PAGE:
Erythrocytes infected with Plasmodium falciparum trophozoites and schizonts are not seen in the peripheral circulation because they attach to venular endothelium via knoblike structures on the infected erythrocyte membrane. We have recently shown that erythrocytes containing P. falciparum trophozoites and schizonts likewise attach to cultured human venous endothelial cells via knobs. In search of a more practical target cell for large scale binding studies designed to characterize and isolate the knob ligand, we tested various normal cells and continuous cell lines for their ability to bind P. falciparum-infected erythrocytes. Of the 18 cell types tested, binding of infected erythrocytes was observed to a human amelanotic melanoma cell line and amnion epithelial cells as well as to human aortic and umbilical vein endothelial cells. 96-100% of amelanotic melanoma cells bound 17±4 (±1 SEM) infected erythrocytes per positive cell, whereas fewer endothelial cells (4-59%) and amnion epithelial cells (8-19%) were capable of binding 12±5 and 4±1 infected erythrocytes per positive cell, respectively. Further studies designed to compare the mechanism of binding to the amelanotic melanoma cell line and endothelial cells showed the following results. First, that adhesion of infected erythrocytes to these two cell types was parasite stage-specific in that only erythrocytes containing late ring forms, trophozoites, and schizonts bound. Erythrocytes containing early ring forms, which do not attach to venular endothelium in vivo, did not bind to either cell type. Second, erythrocytes infected with trophozoites and schizonts of P. vivax or a knobless strain of P. falciparum, both of which continue to circulate in vivo, did not bind to either target cell type. Third, transmission electron microscopy showed that infected erythrocytes attached to the amelanotic melanoma cells via knobs. We conclude that cultured human endothelial cells and an amelanotic melanoma cell line share common determinants on their surface and that the mechanism of binding to these two different cell types is similar. The amelanotic melanoma cell line offers a useful substitute for endothelial cells in binding studies requiring large numbers of target cells.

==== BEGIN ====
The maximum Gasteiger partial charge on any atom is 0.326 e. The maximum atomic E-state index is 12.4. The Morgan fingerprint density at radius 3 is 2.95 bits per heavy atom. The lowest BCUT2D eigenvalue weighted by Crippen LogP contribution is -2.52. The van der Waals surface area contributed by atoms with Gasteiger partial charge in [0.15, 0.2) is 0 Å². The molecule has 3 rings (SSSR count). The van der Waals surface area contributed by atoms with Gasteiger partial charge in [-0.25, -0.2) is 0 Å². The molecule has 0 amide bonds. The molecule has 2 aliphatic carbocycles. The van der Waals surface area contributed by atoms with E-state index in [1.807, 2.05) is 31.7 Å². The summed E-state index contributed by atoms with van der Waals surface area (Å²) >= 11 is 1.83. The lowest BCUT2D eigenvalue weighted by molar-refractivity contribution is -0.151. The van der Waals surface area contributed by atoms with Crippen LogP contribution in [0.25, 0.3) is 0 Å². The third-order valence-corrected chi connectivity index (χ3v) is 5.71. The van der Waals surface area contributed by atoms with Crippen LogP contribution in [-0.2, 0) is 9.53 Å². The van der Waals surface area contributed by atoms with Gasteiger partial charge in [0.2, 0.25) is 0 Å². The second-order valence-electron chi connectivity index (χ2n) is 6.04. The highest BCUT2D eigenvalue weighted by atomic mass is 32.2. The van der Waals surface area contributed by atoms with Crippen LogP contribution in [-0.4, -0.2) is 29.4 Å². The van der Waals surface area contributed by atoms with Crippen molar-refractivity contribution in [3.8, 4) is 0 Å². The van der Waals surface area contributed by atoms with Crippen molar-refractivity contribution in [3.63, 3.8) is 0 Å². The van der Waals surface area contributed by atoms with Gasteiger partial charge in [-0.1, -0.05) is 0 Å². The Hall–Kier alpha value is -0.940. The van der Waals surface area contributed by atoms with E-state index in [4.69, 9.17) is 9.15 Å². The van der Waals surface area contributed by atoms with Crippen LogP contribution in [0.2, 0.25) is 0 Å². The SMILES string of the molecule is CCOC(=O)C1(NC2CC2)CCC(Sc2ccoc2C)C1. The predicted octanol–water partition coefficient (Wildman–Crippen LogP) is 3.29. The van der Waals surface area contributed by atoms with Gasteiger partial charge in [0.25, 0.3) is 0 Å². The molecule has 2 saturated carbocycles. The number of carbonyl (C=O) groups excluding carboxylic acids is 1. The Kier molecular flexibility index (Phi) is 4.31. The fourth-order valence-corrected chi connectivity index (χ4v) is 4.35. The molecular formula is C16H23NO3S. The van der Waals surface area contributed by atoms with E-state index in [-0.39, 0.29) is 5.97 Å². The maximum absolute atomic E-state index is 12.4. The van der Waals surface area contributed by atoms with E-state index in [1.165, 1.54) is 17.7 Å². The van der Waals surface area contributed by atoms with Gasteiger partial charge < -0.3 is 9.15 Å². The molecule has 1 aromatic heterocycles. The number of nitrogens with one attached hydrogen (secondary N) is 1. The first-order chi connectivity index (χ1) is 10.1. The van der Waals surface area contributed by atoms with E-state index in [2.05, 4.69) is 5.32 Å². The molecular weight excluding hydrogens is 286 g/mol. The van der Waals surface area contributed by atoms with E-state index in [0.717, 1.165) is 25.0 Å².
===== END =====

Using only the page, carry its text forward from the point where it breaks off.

John A. Schmidt, Iroka J. Udeinya, James H. Leech, Robert J. Hay, Masamichi Aikawa, John Barnwell, Ira Green, Louis H. Miller